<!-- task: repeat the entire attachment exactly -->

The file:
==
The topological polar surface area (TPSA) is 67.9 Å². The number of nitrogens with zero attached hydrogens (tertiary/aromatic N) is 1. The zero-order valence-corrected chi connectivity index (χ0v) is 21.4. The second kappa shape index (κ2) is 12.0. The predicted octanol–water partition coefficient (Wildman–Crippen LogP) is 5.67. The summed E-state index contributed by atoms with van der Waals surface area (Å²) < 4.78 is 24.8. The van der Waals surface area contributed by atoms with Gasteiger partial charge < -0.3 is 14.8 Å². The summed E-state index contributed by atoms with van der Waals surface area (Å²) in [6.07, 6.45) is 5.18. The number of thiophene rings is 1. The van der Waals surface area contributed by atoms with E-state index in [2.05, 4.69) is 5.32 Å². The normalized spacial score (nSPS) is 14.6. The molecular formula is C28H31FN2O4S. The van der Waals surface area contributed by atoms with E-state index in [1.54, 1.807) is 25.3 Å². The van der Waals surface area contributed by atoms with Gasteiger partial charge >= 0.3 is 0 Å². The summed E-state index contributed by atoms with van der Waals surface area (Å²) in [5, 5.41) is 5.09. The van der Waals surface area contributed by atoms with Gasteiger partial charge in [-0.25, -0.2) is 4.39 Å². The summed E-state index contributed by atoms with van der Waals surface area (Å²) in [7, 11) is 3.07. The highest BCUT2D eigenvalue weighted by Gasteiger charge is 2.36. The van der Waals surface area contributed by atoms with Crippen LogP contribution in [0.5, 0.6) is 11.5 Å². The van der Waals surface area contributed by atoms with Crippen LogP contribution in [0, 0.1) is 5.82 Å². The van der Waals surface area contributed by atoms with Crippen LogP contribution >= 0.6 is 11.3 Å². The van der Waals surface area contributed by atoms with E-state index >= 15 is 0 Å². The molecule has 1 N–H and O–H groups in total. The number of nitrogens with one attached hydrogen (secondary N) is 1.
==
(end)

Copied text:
The topological polar surface area (TPSA) is 67.9 Å². The number of nitrogens with zero attached hydrogens (tertiary/aromatic N) is 1. The zero-order valence-corrected chi connectivity index (χ0v) is 21.4. The second kappa shape index (κ2) is 12.0. The predicted octanol–water partition coefficient (Wildman–Crippen LogP) is 5.67. The summed E-state index contributed by atoms with van der Waals surface area (Å²) < 4.78 is 24.8. The van der Waals surface area contributed by atoms with Gasteiger partial charge < -0.3 is 14.8 Å². The summed E-state index contributed by atoms with van der Waals surface area (Å²) in [6.07, 6.45) is 5.18. The number of thiophene rings is 1. The van der Waals surface area contributed by atoms with E-state index in [2.05, 4.69) is 5.32 Å². The normalized spacial score (nSPS) is 14.6. The molecular formula is C28H31FN2O4S. The van der Waals surface area contributed by atoms with E-state index in [1.54, 1.807) is 25.3 Å². The van der Waals surface area contributed by atoms with Gasteiger partial charge >= 0.3 is 0 Å². The summed E-state index contributed by atoms with van der Waals surface area (Å²) in [5, 5.41) is 5.09. The van der Waals surface area contributed by atoms with Gasteiger partial charge in [-0.25, -0.2) is 4.39 Å². The summed E-state index contributed by atoms with van der Waals surface area (Å²) in [7, 11) is 3.07. The highest BCUT2D eigenvalue weighted by Gasteiger charge is 2.36. The van der Waals surface area contributed by atoms with Crippen LogP contribution in [0.5, 0.6) is 11.5 Å². The van der Waals surface area contributed by atoms with Crippen LogP contribution in [0, 0.1) is 5.82 Å². The van der Waals surface area contributed by atoms with Crippen LogP contribution >= 0.6 is 11.3 Å². The van der Waals surface area contributed by atoms with E-state index >= 15 is 0 Å². The molecule has 1 N–H and O–H groups in total. The number of nitrogens with one attached hydrogen (secondary N) is 1.